The Two Ronnies: Ronnie Corbett’s Lost Tapes, review: an affectionate tribute that brimmed with love

·2-min read
Ronnie Corbett and Ronnie Barker
Ronnie Corbett and Ronnie Barker

Oh, how the theme music to The Two Ronnies takes me back. Ronnie Hazlehurst’s orchestra, the warm applause, and then the sight of those two bespectacled figures sitting behind their desk and greeting us with the warmest of smiles. It transports me to Saturday nights at my grandma’s house all those years ago. Turns out that the same happens for Robbie Williams, who was one of the talking heads in The Two Ronnies: Ronnie Corbett’s Lost Tapes (ITV).

Celebrity contributors in programmes such as these can give the impression that the TV company has corralled whichever mildly famous person happened to be passing the studio at the time. Not here. Everyone featured had a sincere and abiding love of Ronnie Corbett. They included a host of younger comedians whose careers he supported, including Rob Brydon and Harry Hill. Brydon, very sweetly, still kept a voicemail from Corbett on his phone. Hill had a recording of a joke that Corbett had left on his answering machine, which was brilliantly funny and wouldn’t get past today’s BBC comedy commissioners in a month of Sundays.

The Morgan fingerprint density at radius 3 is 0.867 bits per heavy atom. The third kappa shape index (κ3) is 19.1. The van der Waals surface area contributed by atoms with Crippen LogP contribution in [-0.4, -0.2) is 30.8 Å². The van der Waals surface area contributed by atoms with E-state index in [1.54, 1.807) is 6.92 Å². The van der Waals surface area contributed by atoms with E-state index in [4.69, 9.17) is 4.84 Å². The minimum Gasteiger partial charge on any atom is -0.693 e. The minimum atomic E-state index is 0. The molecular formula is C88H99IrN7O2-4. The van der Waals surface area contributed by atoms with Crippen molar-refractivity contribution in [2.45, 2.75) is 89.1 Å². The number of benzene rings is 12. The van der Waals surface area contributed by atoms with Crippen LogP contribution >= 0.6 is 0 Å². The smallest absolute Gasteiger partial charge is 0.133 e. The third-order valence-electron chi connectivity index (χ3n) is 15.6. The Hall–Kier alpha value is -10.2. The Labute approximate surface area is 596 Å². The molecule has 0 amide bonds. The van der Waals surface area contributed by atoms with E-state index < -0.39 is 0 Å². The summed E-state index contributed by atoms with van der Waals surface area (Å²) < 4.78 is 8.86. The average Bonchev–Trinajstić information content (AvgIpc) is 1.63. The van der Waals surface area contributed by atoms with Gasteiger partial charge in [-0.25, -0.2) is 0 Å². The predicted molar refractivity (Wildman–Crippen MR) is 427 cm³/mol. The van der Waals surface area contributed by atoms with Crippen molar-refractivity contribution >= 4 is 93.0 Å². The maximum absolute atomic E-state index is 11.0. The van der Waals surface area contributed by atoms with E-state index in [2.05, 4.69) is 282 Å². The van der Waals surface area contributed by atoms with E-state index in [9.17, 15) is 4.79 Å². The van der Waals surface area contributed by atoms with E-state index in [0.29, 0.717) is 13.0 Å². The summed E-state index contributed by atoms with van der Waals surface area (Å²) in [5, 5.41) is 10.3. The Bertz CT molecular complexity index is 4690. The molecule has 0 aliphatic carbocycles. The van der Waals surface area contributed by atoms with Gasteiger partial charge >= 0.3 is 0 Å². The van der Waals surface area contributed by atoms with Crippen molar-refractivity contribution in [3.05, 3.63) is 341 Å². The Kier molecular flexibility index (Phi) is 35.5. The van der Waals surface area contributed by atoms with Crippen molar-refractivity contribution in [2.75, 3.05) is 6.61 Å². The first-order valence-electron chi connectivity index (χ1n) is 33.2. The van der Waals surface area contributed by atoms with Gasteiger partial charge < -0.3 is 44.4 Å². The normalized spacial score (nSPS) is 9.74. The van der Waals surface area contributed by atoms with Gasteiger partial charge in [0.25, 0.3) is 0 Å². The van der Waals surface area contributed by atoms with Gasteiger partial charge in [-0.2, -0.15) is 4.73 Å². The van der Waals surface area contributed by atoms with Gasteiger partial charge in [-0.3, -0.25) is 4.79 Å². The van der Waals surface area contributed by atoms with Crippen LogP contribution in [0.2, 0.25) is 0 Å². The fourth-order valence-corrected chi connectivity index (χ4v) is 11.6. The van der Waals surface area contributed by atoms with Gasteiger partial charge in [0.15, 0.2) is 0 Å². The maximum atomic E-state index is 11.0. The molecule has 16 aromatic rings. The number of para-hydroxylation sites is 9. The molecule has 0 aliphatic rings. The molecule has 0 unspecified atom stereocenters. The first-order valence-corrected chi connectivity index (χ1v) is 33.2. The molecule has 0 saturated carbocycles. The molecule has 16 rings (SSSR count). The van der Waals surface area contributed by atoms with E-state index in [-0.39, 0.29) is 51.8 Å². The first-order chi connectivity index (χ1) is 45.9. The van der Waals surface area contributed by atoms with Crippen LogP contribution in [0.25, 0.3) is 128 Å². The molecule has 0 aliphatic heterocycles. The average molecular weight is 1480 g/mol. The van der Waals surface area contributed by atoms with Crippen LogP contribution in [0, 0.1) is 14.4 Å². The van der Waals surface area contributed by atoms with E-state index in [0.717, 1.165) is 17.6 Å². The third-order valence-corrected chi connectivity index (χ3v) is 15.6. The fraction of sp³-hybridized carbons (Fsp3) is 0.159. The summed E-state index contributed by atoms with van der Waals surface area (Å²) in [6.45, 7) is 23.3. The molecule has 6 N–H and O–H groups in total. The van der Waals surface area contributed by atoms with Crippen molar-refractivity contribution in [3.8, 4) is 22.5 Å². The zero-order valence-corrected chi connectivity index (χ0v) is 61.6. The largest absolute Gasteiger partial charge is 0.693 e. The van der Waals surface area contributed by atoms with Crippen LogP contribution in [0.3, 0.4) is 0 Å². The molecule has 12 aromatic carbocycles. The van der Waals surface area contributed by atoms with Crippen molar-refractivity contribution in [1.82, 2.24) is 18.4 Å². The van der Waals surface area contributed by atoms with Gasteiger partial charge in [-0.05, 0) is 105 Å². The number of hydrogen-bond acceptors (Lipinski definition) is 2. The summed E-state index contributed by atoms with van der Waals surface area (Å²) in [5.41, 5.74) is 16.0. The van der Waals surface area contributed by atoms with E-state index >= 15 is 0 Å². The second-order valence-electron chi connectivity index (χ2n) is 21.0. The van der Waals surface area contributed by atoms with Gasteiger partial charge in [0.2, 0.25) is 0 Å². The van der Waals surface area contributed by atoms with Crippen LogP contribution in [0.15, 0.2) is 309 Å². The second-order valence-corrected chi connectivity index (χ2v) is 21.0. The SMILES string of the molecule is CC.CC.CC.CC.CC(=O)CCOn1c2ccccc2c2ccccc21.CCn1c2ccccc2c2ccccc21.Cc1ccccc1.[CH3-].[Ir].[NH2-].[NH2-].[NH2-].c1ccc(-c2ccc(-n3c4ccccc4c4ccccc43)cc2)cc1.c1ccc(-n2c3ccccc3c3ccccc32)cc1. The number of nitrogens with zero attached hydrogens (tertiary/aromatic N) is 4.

It was a wonderfully affectionate tribute. The lost tapes of the title were home videos of Corbett with his wife and children, many of them capturing fun family holidays. As Brydon noted: “There is something about it being on cine film that makes it so much more atmospheric – so much like a memory.” His wife, Anne, daughters Emma and Sophie, and grandchildren all appeared here to share their memories of the man, who died in 2016. They clearly adored him.

As with all fine comedians, of course, Corbett put the work in and paid fierce attention to detail. And he paid his dues in showbusiness, performing at West End clubs with Danny La Rue before being spotted by David Frost, who teamed him with Ronnie Barker. Famously, they appeared with John Cleese in The Class Sketch. Michael Grade explained its significance: “It was the first time that the sheer hilarity of the class system had ever been portrayed on television.”

Many comedians that we have loved over the years turned out to be troubled geniuses wrestling private torment. Thankfully, this was not the case with Corbett. Nor were there any terrible revelations that Corbett and Barker didn’t get on. They were soulmates, one of his daughters said. There was a great moment when Barker appeared as a guest on An Audience with Ronnie Corbett in 1997, a decade after Barker retired. “Who was the nicest person you ever worked with?” asked Barker. “I should think Basil Brush,” Corbett replied. The set-up, the timing, the chuckle at the end: perfect.

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